Reducing turf areas, lowering water costs and bringing a more organic look to the landscape was the big ‘to do’ for us in 2009. In other words, Xeriscaping was back into favor with homeowners, designers and contractors. I have a good feeling it’s going to top 2010 project list again.

Now, before you get the idea this translates to a few cacti, scotch broom and a cover of river-rock mulch, you just might want to take a new look at Xeriscaping. At its most basic, this is a practice designed to help make low-water-use landscaping an easily recognized concept. Here in the Truckee Meadows, water costs, mandatory watering schedules and plant deaths have demonstrated Xeriscaping is a smart choice and can look magnificent.

Xeriscaping represents a multi-step approach to incorporate soil amendments, compatible plant material and efficient irrigation into a well thought-out design. Try to look at your landscape in a simpler way and choose appropriate plants, native and naturalized, for our area. Use plantings that will survive and thrive Northern Nevada’s climate. And think organically at all times; part of your overall earth-wise gardening solution will conserve water with native and adapted plants and consume less synthetic pesticides and fertilizers, while reducing emissions from lawn equipment.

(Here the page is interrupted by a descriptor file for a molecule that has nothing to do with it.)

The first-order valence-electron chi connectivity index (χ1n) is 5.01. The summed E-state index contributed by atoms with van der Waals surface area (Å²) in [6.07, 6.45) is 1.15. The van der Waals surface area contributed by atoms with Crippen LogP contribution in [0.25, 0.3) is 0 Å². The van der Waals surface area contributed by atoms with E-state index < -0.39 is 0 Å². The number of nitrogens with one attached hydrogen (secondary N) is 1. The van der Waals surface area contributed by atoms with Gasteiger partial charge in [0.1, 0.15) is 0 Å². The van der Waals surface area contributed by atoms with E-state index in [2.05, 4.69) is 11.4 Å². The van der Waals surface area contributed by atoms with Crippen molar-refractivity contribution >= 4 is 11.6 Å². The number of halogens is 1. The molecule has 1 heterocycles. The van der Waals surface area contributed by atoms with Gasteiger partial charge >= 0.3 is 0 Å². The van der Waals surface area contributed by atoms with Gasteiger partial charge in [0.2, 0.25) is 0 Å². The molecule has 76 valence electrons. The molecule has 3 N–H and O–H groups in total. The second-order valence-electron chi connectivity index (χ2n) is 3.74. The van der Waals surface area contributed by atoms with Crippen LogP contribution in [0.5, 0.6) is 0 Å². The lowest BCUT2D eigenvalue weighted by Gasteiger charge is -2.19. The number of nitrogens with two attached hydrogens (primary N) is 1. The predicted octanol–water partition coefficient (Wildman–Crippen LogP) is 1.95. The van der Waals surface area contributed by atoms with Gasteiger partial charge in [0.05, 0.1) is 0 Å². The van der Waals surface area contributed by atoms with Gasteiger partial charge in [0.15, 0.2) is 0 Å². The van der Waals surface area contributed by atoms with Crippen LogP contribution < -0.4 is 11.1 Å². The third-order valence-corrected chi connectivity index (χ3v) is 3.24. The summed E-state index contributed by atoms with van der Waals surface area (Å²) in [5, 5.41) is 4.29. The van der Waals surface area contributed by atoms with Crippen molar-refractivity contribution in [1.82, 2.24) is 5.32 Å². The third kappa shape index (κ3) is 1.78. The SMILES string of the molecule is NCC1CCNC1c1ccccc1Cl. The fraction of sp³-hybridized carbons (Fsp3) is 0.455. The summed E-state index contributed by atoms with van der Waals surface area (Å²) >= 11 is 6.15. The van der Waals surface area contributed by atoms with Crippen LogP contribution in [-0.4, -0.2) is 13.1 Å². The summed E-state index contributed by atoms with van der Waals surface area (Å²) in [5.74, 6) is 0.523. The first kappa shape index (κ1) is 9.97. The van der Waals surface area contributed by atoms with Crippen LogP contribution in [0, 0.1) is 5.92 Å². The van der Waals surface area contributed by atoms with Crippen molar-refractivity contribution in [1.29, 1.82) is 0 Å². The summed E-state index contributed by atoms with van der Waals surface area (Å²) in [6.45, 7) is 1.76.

Planted veggies line a walkway

You don’ have to sacrifice style and grace to create a beautiful Xeriscaped garden. Instead of roses, peonies and Hydrangeas in flower beds, showcase the plants in a pot or urn that can be appreciated close up and maintained easier. For a green, clipped European-themed garden, you can spend a lot less effort, money and water using native plants to achieve the great designs and the first place to start is by asking questions of your landscaper or nursery. They have the professionals on staff with the native plant knowledge to steer you in the right direction.